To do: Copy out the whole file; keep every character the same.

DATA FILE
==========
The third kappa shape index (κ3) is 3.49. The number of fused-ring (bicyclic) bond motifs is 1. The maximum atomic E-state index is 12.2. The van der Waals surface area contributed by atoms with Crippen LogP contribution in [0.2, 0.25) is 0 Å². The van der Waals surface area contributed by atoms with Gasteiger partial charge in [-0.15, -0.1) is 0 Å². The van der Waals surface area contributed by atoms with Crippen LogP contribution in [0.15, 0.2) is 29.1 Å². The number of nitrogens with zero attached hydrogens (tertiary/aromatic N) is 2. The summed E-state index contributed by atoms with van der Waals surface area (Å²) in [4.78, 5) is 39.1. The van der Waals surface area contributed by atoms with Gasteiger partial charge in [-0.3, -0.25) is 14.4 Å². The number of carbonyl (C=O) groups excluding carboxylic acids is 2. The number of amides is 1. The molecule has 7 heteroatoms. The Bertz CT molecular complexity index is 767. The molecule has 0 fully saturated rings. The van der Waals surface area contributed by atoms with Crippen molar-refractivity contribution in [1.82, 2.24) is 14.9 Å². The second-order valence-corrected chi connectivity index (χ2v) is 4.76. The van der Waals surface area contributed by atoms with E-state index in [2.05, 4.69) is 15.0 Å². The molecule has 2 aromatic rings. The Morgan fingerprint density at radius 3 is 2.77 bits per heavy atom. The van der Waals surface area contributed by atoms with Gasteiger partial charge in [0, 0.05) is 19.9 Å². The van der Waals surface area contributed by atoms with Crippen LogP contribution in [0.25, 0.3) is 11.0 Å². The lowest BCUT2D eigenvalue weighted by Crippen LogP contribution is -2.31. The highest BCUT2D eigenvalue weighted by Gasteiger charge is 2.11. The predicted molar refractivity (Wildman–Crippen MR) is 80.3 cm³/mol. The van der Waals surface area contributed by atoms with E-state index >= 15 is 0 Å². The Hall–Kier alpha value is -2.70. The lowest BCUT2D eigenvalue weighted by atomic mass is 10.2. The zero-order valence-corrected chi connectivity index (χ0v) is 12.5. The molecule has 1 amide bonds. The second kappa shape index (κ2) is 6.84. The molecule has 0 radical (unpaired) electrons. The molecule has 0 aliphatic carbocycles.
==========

The third kappa shape index (κ3) is 3.49. The number of fused-ring (bicyclic) bond motifs is 1. The maximum atomic E-state index is 12.2. The van der Waals surface area contributed by atoms with Crippen LogP contribution in [0.2, 0.25) is 0 Å². The van der Waals surface area contributed by atoms with Gasteiger partial charge in [-0.15, -0.1) is 0 Å². The van der Waals surface area contributed by atoms with Crippen LogP contribution in [0.15, 0.2) is 29.1 Å². The number of nitrogens with zero attached hydrogens (tertiary/aromatic N) is 2. The summed E-state index contributed by atoms with van der Waals surface area (Å²) in [4.78, 5) is 39.1. The van der Waals surface area contributed by atoms with Gasteiger partial charge in [-0.3, -0.25) is 14.4 Å². The number of carbonyl (C=O) groups excluding carboxylic acids is 2. The number of amides is 1. The molecule has 7 heteroatoms. The Bertz CT molecular complexity index is 767. The molecule has 0 fully saturated rings. The van der Waals surface area contributed by atoms with Crippen molar-refractivity contribution in [1.82, 2.24) is 14.9 Å². The second-order valence-corrected chi connectivity index (χ2v) is 4.76. The van der Waals surface area contributed by atoms with E-state index in [2.05, 4.69) is 15.0 Å². The molecule has 2 aromatic rings. The Morgan fingerprint density at radius 3 is 2.77 bits per heavy atom. The van der Waals surface area contributed by atoms with Gasteiger partial charge in [0, 0.05) is 19.9 Å². The van der Waals surface area contributed by atoms with Crippen LogP contribution in [0.25, 0.3) is 11.0 Å². The lowest BCUT2D eigenvalue weighted by Crippen LogP contribution is -2.31. The highest BCUT2D eigenvalue weighted by Gasteiger charge is 2.11. The predicted molar refractivity (Wildman–Crippen MR) is 80.3 cm³/mol. The van der Waals surface area contributed by atoms with E-state index >= 15 is 0 Å². The Hall–Kier alpha value is -2.70. The lowest BCUT2D eigenvalue weighted by atomic mass is 10.2. The zero-order valence-corrected chi connectivity index (χ0v) is 12.5. The molecule has 1 amide bonds. The second kappa shape index (κ2) is 6.84. The molecule has 0 radical (unpaired) electrons. The molecule has 0 aliphatic carbocycles.